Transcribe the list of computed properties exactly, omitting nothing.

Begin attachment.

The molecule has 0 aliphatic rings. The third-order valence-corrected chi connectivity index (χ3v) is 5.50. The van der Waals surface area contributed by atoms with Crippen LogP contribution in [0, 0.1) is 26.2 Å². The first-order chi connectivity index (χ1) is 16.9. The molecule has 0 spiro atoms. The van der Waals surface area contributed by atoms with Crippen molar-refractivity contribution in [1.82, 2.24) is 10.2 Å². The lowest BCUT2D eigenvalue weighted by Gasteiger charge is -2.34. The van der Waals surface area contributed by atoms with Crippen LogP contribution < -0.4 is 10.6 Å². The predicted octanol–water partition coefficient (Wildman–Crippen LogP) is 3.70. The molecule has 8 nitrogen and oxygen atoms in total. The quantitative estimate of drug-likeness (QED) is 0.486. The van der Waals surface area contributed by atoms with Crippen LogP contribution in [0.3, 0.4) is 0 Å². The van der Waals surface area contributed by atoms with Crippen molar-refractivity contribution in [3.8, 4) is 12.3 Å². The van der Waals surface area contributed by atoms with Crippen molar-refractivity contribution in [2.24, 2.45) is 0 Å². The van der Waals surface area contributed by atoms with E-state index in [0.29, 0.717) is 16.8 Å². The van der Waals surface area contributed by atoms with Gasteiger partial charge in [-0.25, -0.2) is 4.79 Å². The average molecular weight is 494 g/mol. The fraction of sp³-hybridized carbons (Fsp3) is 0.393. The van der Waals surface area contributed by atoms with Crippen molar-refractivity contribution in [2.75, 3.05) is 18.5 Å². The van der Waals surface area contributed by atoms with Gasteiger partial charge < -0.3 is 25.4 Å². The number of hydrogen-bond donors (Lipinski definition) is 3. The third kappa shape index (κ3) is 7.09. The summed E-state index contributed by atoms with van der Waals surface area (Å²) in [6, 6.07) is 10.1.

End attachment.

The molecule has 0 aliphatic rings. The third-order valence-corrected chi connectivity index (χ3v) is 5.50. The van der Waals surface area contributed by atoms with Crippen LogP contribution in [0, 0.1) is 26.2 Å². The first-order chi connectivity index (χ1) is 16.9. The molecule has 0 spiro atoms. The van der Waals surface area contributed by atoms with Crippen molar-refractivity contribution in [1.82, 2.24) is 10.2 Å². The lowest BCUT2D eigenvalue weighted by Gasteiger charge is -2.34. The van der Waals surface area contributed by atoms with Crippen LogP contribution < -0.4 is 10.6 Å². The predicted octanol–water partition coefficient (Wildman–Crippen LogP) is 3.70. The molecule has 8 nitrogen and oxygen atoms in total. The quantitative estimate of drug-likeness (QED) is 0.486. The van der Waals surface area contributed by atoms with Crippen LogP contribution in [0.3, 0.4) is 0 Å². The van der Waals surface area contributed by atoms with Crippen molar-refractivity contribution in [3.8, 4) is 12.3 Å². The van der Waals surface area contributed by atoms with Crippen molar-refractivity contribution in [2.24, 2.45) is 0 Å². The van der Waals surface area contributed by atoms with E-state index in [0.29, 0.717) is 16.8 Å². The van der Waals surface area contributed by atoms with Gasteiger partial charge in [-0.25, -0.2) is 4.79 Å². The average molecular weight is 494 g/mol. The fraction of sp³-hybridized carbons (Fsp3) is 0.393. The van der Waals surface area contributed by atoms with Crippen molar-refractivity contribution in [2.75, 3.05) is 18.5 Å². The van der Waals surface area contributed by atoms with Gasteiger partial charge < -0.3 is 25.4 Å². The number of hydrogen-bond donors (Lipinski definition) is 3. The third kappa shape index (κ3) is 7.09. The summed E-state index contributed by atoms with van der Waals surface area (Å²) in [6, 6.07) is 10.1.